I took my first chemotherapy on Friday, which went as well as possible. For those following along, I will have five or six (depending on my tolerance) conventional chemotherapy treatments – meaning I will go bald, potentially barf constantly ( so far so good on that front ), my bones will ache from head to toe; I may have diarrehea or be constipated; I might lose all my nails; my blood counts will drop further with every treatment, I will have neuropathy in my extremities, and apparently, my spleen might explode. That last one is a new one for me, but it’s ok, I’ve learned to recognize the warning signs.
Once I finish this carnival ride, I will take a four week break, followed by a bilateral mastectomy (the jury is still out on whether to reconstruct or stay flat). Then I will take six more rounds of targeted chemotherapy which is all the cancer fighting power but almost none of the carnival show side effects. Finally, I will take an oral hormone suppressant for either five or ten more years depending on how dried up my hormones are when we finish. Every time this feels overwhelming (roughly every 30 minutes) I remind myself they expect me to be alive to take a pill for ten more years, and then I shut the hell up complaining about that part, at least.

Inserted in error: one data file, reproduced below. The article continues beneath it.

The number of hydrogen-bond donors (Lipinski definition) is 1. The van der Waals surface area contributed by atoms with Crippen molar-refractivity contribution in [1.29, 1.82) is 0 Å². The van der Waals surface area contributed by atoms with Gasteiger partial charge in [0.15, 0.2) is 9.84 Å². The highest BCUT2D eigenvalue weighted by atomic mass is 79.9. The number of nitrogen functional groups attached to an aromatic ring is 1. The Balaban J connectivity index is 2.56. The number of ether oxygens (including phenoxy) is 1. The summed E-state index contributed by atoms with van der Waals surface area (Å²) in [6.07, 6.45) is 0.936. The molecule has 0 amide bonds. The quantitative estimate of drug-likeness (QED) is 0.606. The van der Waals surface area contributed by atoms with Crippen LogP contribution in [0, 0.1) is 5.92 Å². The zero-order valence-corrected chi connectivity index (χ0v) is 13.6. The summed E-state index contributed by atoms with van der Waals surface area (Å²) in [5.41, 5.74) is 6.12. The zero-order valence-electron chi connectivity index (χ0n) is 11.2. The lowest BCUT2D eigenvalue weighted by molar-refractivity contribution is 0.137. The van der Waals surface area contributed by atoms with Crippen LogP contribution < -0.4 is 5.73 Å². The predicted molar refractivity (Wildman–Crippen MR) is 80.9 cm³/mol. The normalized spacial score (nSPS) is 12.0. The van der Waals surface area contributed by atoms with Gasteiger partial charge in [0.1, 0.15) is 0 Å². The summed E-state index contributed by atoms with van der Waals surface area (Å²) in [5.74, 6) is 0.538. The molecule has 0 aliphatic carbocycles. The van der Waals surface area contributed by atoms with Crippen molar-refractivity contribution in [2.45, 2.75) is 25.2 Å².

But back to Friday.
Friday, I was not a pleasant person. Well, most of last week I was not a pleasant person. Craig joked about keeping a list of my grievances against the entire process, the experience and the universe as a whole, but honestly, by the end of chemo day even I felt a little bad about my attitude. What was coming out of me was at least as poisonous as what was going into me, a sort of karmic homeostasis, I guess. He, of course, knew at least half the people there, made some new friends and was gracious and kind to every single person we encountered, and he took care of me and sat in a chair even more uncomfortable than my own for almost six hours. Fortunately, when tubes are coming out of your chest and poison is going into it, people are a bit distracted if your manners are somewhat lacking, plus I had a handsome and charming companion to distract from my cloud of bitchiness.
Long story short, it probably couldn’t have gone one bit better than it did, and it was still one of the most hellish nightmarescape days of my life, and I’m not done being angry that I have to do this again, not by a long shot. But I may try to stop leaking it all over everyone. We’ll see. It’s being considered.
Generally, I tried to block out most of what was going on around me throughout the day. The daytime TV piped throughout the room was abysmally vapid. The chair was uncomfortable after the first 3 hours. I just wanted to go home, and so I sunk into myself and Netflix and simply willed the IV bags to drip faster.